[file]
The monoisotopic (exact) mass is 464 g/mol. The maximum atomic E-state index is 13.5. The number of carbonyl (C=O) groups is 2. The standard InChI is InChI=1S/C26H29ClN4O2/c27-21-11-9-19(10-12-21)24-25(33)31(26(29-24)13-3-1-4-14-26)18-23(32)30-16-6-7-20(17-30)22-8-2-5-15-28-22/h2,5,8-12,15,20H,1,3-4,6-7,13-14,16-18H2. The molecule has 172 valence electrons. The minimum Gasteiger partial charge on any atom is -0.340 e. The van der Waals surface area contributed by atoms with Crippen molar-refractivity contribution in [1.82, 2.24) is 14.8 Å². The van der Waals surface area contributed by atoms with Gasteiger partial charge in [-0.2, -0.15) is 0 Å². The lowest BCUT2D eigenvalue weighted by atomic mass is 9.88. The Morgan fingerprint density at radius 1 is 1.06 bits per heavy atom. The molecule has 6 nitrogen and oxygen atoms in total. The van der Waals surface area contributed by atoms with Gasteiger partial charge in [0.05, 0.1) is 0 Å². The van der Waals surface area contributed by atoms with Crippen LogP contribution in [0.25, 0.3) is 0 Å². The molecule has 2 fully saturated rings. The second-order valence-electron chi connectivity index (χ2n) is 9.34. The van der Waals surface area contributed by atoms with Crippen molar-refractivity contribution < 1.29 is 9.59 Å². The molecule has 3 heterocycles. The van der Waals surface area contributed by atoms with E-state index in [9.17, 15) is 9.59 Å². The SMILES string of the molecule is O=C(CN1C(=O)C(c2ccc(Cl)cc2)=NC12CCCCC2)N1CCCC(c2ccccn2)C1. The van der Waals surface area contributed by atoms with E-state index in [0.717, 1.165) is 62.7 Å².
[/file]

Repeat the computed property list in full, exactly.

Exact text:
The monoisotopic (exact) mass is 464 g/mol. The maximum atomic E-state index is 13.5. The number of carbonyl (C=O) groups is 2. The standard InChI is InChI=1S/C26H29ClN4O2/c27-21-11-9-19(10-12-21)24-25(33)31(26(29-24)13-3-1-4-14-26)18-23(32)30-16-6-7-20(17-30)22-8-2-5-15-28-22/h2,5,8-12,15,20H,1,3-4,6-7,13-14,16-18H2. The molecule has 172 valence electrons. The minimum Gasteiger partial charge on any atom is -0.340 e. The van der Waals surface area contributed by atoms with Crippen molar-refractivity contribution in [1.82, 2.24) is 14.8 Å². The van der Waals surface area contributed by atoms with Gasteiger partial charge in [-0.2, -0.15) is 0 Å². The lowest BCUT2D eigenvalue weighted by atomic mass is 9.88. The Morgan fingerprint density at radius 1 is 1.06 bits per heavy atom. The molecule has 6 nitrogen and oxygen atoms in total. The van der Waals surface area contributed by atoms with Gasteiger partial charge in [0.05, 0.1) is 0 Å². The van der Waals surface area contributed by atoms with Crippen LogP contribution in [0.25, 0.3) is 0 Å². The molecule has 2 fully saturated rings. The second-order valence-electron chi connectivity index (χ2n) is 9.34. The van der Waals surface area contributed by atoms with Crippen molar-refractivity contribution < 1.29 is 9.59 Å². The molecule has 3 heterocycles. The van der Waals surface area contributed by atoms with E-state index in [9.17, 15) is 9.59 Å². The SMILES string of the molecule is O=C(CN1C(=O)C(c2ccc(Cl)cc2)=NC12CCCCC2)N1CCCC(c2ccccn2)C1. The van der Waals surface area contributed by atoms with E-state index in [0.717, 1.165) is 62.7 Å².